44. The market has confirmed that the residential estate option in Scenario 1 is a reasonable use of the property, in that the Appellant received a $1,780,000 offer for the entire property in November of 2007. The sale did not close because of buyer concerns about the foundation and potential drainage issues, but the record shows that the Appellant could resolve these issues at a cost that would still allow him to ‘sell the property for its appraised value as a residential estate’.

After reaffirming the Hearing Examiner’s jurisdiction in this matter, and the fact that the “burden of proof” is on the appellant rather than the city, the conclusions in today’s ruling include this on the first issue:

4. The. height, scale and massing of Appellant’s proposal would adversely affect the features and characteristics specified for the property in the designating ordinance because it fails to retain the historic relationship of the Satterlee residence to the sweeping fiont lawn. The proposal would destroy the residences “prominence of spatial location” and “contrasts of siting, age and scale” that make it an “easily identifiable visual feature of its neighborhood and contrbutes to the distinctive quality or identity of such neighborhood”. (Exhibit 3)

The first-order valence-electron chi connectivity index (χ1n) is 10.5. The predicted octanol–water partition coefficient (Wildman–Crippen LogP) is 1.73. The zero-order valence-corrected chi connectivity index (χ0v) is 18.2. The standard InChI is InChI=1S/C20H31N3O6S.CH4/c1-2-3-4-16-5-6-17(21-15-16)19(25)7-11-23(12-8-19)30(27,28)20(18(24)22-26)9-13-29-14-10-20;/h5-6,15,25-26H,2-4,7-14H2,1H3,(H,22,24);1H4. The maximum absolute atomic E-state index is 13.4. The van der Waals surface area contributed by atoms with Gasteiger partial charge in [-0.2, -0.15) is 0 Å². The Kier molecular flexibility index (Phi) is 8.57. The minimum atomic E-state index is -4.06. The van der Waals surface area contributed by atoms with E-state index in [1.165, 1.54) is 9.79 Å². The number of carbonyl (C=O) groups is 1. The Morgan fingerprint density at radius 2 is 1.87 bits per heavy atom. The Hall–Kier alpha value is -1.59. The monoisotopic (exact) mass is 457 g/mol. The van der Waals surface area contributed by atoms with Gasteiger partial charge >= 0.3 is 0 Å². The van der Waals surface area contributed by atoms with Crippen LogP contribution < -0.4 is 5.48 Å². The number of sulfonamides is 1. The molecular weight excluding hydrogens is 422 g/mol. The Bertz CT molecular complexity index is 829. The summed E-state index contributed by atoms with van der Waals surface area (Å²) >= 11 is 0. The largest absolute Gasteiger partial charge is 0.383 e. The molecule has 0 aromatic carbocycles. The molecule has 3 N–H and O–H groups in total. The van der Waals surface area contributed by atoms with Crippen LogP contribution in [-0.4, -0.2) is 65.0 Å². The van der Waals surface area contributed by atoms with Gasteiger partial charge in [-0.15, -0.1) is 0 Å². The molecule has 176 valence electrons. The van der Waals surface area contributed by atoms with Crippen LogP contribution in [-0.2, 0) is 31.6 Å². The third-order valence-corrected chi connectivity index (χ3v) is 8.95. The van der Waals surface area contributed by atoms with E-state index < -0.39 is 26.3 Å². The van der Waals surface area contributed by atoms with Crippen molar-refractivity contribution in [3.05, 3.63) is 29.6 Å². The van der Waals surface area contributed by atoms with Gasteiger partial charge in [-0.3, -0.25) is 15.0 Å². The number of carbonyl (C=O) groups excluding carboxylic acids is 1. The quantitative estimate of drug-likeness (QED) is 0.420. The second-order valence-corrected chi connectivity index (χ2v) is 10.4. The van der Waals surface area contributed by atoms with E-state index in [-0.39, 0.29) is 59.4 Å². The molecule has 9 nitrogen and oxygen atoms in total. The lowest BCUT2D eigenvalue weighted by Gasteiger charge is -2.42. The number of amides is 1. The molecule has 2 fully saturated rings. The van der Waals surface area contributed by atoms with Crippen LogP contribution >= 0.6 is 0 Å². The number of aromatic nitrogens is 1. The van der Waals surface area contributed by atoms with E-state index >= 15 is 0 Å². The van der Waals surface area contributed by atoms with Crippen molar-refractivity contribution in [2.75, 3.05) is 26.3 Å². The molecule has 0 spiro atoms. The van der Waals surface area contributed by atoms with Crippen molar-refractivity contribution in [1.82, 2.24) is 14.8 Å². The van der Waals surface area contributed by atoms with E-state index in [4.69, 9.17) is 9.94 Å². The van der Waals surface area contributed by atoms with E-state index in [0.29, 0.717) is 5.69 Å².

5. Because the Appellant’s proposal fails to retain the historic relationship of the Satterlee residence to the site, it was not shown to be “compatible with the massing, size (and) scale” of the landmark, and it fails to “protect the historic integrity of the property and its environment.”

The conclusion has a passage that also could be seen as a reminder to anyone considering purchasing a landmarked property:

12. The Appellant contends that he is entitled to develop the propert with a specific proposal that wil enable him to earn a gross profit that would be expected by a developer, i.e., at least 15% per year for each year that he has owned the property. This is not correct; the development potential of the propert does not change with the status